Cochabamba in Bolivia was a strange town. I guess my head was just not in the right place to fully take it in as I got quite attached to the previous town we were in called Sucre. After spending 7 full days in Sucre – which is a long time to spend in one town when you’re travelling – me and my best friend and travelling buddy, Cath, turned to our Lonely Planet guide for the first time in a while to pick out a town to head to next. Against my feeble whimpers of wanting to stay a little longer in Sucre, we settled for Cochabamba. And boy did we feel like we settled.
There was nothing really offensive or dangerous about Cochabamba, and some parts were actually really pretty. There was just a strange vibe and we felt a bit like lost babies most of the time. The hostel we were in felt like a haunted house and there were not any friendly travelling faces to bounce new conversations and stories with, which was huge change to the experience of our journey so far.
On our second night there we looked up a restaurant to eat at, because on our first night in Cochabamba we struggled so hard to find anywhere to eat that we ended up resorting to buying chicken and fries from a small stall which they served to us in a plastic bag. They literally put the chicken and fries INSIDE a plastic bag… We looked so sad eating it in the courtyard of our hostel. So, we found an all-the-meat-you-can-eat Brazilian restaurant in the shopping mall and due to our impatience and hunger, we arrived about 45 minutes before they even opened. So we turned around and decided to get a snack and sit in the small park square outside to look at the surrounding views – including the “Jesus on the hill”.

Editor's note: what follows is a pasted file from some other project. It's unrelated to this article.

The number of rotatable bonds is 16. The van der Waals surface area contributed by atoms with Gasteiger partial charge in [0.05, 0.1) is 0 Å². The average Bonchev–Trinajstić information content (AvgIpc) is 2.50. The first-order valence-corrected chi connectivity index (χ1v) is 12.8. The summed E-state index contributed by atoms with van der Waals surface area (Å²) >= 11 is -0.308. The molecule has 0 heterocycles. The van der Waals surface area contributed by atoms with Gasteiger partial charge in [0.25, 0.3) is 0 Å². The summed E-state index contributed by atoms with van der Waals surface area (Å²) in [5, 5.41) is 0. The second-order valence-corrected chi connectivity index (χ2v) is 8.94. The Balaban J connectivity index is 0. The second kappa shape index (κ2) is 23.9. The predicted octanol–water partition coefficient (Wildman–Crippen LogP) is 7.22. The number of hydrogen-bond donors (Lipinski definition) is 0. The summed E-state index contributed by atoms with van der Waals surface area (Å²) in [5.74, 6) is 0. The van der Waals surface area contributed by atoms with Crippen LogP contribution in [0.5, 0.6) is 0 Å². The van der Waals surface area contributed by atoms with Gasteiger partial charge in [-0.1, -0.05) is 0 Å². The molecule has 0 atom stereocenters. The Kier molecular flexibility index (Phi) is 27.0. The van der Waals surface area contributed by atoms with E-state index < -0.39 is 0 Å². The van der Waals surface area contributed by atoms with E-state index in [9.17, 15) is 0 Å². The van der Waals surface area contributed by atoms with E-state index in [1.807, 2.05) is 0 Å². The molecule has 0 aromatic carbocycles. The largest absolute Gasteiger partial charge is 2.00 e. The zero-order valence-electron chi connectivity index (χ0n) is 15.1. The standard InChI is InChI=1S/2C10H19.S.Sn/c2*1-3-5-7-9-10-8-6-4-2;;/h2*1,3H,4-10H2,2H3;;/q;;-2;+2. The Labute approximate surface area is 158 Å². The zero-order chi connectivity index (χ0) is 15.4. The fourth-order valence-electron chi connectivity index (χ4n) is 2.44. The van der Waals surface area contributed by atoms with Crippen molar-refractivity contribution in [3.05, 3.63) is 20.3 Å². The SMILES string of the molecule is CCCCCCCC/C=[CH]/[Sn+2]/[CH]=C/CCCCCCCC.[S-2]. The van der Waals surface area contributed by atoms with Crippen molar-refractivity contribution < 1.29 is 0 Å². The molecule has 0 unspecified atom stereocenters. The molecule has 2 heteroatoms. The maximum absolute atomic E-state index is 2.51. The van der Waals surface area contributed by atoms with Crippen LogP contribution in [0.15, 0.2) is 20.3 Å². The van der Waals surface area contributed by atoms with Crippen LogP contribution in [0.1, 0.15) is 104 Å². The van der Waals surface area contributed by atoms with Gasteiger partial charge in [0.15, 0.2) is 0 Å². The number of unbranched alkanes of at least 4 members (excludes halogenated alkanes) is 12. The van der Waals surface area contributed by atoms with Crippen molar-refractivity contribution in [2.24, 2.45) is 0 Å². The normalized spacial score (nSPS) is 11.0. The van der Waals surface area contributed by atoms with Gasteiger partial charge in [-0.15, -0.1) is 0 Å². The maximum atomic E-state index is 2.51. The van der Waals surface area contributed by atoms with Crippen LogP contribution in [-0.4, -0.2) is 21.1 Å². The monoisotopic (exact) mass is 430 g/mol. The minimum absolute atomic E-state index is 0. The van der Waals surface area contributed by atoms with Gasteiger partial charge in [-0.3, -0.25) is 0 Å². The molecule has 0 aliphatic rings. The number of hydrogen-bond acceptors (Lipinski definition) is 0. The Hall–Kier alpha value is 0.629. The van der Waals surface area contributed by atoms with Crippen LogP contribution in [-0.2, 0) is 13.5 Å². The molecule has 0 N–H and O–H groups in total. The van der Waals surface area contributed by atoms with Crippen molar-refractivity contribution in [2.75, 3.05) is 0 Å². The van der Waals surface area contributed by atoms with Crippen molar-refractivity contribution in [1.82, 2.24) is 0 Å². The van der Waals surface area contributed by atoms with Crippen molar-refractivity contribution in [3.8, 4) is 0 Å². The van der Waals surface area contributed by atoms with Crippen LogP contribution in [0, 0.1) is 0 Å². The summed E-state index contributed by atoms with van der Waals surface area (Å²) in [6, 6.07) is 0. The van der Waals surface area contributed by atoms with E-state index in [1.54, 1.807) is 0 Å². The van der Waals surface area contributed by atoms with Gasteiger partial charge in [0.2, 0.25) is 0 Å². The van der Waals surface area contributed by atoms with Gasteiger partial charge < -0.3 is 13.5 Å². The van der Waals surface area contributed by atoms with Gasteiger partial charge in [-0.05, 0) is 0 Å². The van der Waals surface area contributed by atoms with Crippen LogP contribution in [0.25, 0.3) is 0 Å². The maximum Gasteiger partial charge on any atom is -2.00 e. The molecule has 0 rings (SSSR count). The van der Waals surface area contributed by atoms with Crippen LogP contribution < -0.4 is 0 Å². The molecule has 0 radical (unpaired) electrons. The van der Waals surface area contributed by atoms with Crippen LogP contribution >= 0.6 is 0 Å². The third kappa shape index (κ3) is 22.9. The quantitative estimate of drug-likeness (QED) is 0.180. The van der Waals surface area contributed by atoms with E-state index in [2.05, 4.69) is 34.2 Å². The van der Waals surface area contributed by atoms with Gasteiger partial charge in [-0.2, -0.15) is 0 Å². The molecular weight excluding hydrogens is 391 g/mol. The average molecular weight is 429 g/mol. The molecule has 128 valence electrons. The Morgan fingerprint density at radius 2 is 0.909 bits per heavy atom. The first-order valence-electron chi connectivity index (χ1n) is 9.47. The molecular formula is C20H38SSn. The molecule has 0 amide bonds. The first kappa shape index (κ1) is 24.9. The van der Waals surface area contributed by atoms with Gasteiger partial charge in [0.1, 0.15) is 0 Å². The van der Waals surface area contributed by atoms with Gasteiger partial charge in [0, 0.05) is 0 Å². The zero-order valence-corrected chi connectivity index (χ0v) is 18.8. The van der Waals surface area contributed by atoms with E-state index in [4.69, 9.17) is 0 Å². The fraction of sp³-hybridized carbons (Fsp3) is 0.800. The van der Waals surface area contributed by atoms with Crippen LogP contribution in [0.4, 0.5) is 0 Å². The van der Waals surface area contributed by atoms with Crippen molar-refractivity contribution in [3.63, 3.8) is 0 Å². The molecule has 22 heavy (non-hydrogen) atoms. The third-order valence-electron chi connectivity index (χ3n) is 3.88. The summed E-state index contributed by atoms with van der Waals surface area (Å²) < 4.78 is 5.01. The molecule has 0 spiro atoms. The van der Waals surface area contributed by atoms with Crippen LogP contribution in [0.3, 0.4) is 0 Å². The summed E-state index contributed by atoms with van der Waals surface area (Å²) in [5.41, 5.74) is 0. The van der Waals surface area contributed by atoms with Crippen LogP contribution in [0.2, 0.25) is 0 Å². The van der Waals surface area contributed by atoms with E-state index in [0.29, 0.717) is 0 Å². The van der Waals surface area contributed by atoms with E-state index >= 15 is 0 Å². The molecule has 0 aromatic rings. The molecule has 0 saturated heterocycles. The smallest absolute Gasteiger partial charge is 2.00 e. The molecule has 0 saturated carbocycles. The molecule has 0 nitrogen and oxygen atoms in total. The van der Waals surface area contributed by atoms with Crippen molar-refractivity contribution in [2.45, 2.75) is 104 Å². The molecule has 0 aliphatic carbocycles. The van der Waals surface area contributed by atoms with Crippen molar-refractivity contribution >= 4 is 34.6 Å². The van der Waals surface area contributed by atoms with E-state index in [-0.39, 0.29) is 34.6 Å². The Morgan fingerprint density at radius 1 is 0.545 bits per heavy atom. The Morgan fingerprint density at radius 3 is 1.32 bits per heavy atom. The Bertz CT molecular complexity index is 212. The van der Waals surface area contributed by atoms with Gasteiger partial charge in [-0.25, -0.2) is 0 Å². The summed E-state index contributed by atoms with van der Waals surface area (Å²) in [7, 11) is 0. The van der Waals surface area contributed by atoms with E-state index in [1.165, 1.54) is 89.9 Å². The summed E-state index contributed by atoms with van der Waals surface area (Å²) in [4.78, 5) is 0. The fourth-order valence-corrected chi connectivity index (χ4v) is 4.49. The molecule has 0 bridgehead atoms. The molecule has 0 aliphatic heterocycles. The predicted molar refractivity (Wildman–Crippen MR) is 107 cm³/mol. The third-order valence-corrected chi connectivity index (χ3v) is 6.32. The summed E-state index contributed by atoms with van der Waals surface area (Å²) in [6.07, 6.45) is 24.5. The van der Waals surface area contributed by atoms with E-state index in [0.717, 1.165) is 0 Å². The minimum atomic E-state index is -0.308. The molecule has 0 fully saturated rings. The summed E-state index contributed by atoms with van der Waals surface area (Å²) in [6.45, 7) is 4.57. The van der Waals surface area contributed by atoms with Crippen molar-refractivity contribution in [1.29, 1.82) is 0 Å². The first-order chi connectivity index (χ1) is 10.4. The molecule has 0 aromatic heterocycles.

‘The Cristo de la Concordia’ Jesus Christ statue is the main feature of Cochabamba, and is in fact taller than the Jesus statue in Brazil – by about 30 cm! We hadn’t taken the cable car up the hill to visit him up close yet, but he was in good view from a distance at most points of the town. As it had been cloudy that particular day he was pretty hidden away, and whilst innocently waiting in the park square with our rumbling tummies, we didn’t expect to see the spectacular formation of the clouds and light surrounding the statue as the sun was setting.
It was incredibly magnificent to see and the statue had a somewhat omnipotent presence around it – for a the lack of a better or logical description – and that moment became one of my favourite sights I saw and one of my favourite photos that I took.